Posted 28 May 2015
“We see the focus of our farm management training as building human capital, developing the skills and competencies of both sub-Saharan African farmers and a wider range of stakeholders. While technical challenges vary around the world, the basics of good business management are transferable."
Harper Adams University was one of 12 partner organisations involved in the official launch of the Future Farm and Learning Centre near Lusaka, Zambia, this week.
The Future Farm is a new concept in Africa that aims to provide agriculture solutions for African farmers, allowing local communities to develop sustainable food production systems.
Professor Keith Chaney, Martin Wilkinson and Joseph Martlew attended the Future Farm Grand Opening on behalf of Harper Adams University to present a new approach to the development of farm management advice for emerging farmers in sub-Saharan Africa and information on how controlled traffic methods can be integrated into arable farming practice.
Harper Adams is working with AGCO to develop a farming system suitable for emergent farmers, incorporating best practice and technology to increase productivity and resilience. Alongside this, Harper Adams has already started to deliver farm business management training. To date, introductory training has been undertaken for emergent farmers, development officers and large scale commercial businesses. In future, this will be extended to incorporate more advanced levels through to postgraduate studies.
Martin Wilkinson, Senior Lecturer in Farm and Agribusiness Management said: “We see the focus of our farm management training as building human capital, developing the skills and competencies of both sub-Saharan African farmers and a wider range of stakeholders. While technical challenges vary around the world, the basics of good business management are transferable.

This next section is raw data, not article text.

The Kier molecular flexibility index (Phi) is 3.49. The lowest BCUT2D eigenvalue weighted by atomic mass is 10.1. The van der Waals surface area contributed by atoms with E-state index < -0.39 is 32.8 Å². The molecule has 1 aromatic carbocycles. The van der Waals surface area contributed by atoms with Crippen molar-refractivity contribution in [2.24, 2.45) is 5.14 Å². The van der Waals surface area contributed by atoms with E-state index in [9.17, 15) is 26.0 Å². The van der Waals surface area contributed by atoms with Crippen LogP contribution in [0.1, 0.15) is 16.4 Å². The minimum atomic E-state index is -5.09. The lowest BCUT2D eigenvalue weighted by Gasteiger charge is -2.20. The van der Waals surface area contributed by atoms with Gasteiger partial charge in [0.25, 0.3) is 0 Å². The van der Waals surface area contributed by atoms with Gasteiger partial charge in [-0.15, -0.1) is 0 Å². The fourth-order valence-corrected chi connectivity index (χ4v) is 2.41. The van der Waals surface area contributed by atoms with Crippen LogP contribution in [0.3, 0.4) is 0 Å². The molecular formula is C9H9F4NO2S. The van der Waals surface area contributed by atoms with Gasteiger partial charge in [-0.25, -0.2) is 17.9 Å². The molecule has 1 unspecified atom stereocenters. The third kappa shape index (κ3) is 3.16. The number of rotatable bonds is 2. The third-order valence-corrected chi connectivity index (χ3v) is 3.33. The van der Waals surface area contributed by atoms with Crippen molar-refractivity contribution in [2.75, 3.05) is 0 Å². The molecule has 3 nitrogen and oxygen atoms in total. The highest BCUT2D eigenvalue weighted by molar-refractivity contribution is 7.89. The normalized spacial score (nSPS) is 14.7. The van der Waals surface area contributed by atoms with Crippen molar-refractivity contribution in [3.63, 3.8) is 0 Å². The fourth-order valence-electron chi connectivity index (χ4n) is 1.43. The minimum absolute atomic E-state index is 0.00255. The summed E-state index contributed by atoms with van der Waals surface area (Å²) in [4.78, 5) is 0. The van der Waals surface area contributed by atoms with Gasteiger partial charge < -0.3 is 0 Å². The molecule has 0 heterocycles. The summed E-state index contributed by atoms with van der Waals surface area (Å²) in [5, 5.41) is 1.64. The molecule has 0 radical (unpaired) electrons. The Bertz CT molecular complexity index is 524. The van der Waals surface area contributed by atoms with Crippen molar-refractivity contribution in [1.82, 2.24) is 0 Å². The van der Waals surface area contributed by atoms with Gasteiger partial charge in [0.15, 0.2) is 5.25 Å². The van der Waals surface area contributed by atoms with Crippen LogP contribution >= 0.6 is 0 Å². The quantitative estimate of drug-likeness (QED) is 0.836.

“The applied nature of our training means that farmers will be better placed to understand the consequences of their actions in terms of financial performance. In doing so, they can build resilience in to their farms, which is vital in these volatile economic times. Just as importantly, this builds confidence throughout the supply chain from suppliers of products and services through to the processors”.
Joseph Martlew, a postgraduate research student at Harper Adams University, established a research project in November 2014 investigating the effects of traffic and tillage on crops such as maize, soya and wheat. “It is very important to look at different methods of crop establishment in order to minimise soil compaction and reduce the likelihood of surface water runoff and soil erosion” said Joseph. The aim of the project is to provide guidelines for how these techniques can be integrated into sustainable arable farming systems for the sub-Saharan region.
Commenting on the launch University Vice-Chancellor, Dr David Llewellyn said: “We are very pleased to have been asked by AGCO to contribute to this important educational initiative in Zambia. AGCO has brought together a strong partnership to deliver the Future Farm concept and this initiative fits well with our international objectives to conduct world-leading teaching in key food producing areas where our expertise can contribute to addressing the challenge of global food security. We look forward to working with AGCO in the future and we wish the Future Farm programme every success.”